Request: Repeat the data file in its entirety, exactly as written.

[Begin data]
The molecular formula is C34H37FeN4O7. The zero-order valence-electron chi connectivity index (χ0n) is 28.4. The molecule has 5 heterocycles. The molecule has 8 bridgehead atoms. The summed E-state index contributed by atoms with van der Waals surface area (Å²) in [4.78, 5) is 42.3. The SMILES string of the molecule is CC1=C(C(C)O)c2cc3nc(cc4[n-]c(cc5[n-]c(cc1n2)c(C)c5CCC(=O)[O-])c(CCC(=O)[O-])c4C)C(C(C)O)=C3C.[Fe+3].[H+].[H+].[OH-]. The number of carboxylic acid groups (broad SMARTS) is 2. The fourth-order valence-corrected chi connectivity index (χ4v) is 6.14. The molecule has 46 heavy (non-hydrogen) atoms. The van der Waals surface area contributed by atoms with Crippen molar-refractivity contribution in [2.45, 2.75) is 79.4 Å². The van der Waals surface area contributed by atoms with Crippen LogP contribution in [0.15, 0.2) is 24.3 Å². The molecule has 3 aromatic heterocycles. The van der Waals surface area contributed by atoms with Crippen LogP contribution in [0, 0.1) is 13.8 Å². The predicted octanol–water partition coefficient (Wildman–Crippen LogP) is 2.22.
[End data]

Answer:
The molecular formula is C34H37FeN4O7. The zero-order valence-electron chi connectivity index (χ0n) is 28.4. The molecule has 5 heterocycles. The molecule has 8 bridgehead atoms. The summed E-state index contributed by atoms with van der Waals surface area (Å²) in [4.78, 5) is 42.3. The SMILES string of the molecule is CC1=C(C(C)O)c2cc3nc(cc4[n-]c(cc5[n-]c(cc1n2)c(C)c5CCC(=O)[O-])c(CCC(=O)[O-])c4C)C(C(C)O)=C3C.[Fe+3].[H+].[H+].[OH-]. The number of carboxylic acid groups (broad SMARTS) is 2. The fourth-order valence-corrected chi connectivity index (χ4v) is 6.14. The molecule has 46 heavy (non-hydrogen) atoms. The van der Waals surface area contributed by atoms with Crippen molar-refractivity contribution in [2.45, 2.75) is 79.4 Å². The van der Waals surface area contributed by atoms with Crippen LogP contribution in [0.15, 0.2) is 24.3 Å². The molecule has 3 aromatic heterocycles. The van der Waals surface area contributed by atoms with Crippen LogP contribution in [0, 0.1) is 13.8 Å². The predicted octanol–water partition coefficient (Wildman–Crippen LogP) is 2.22.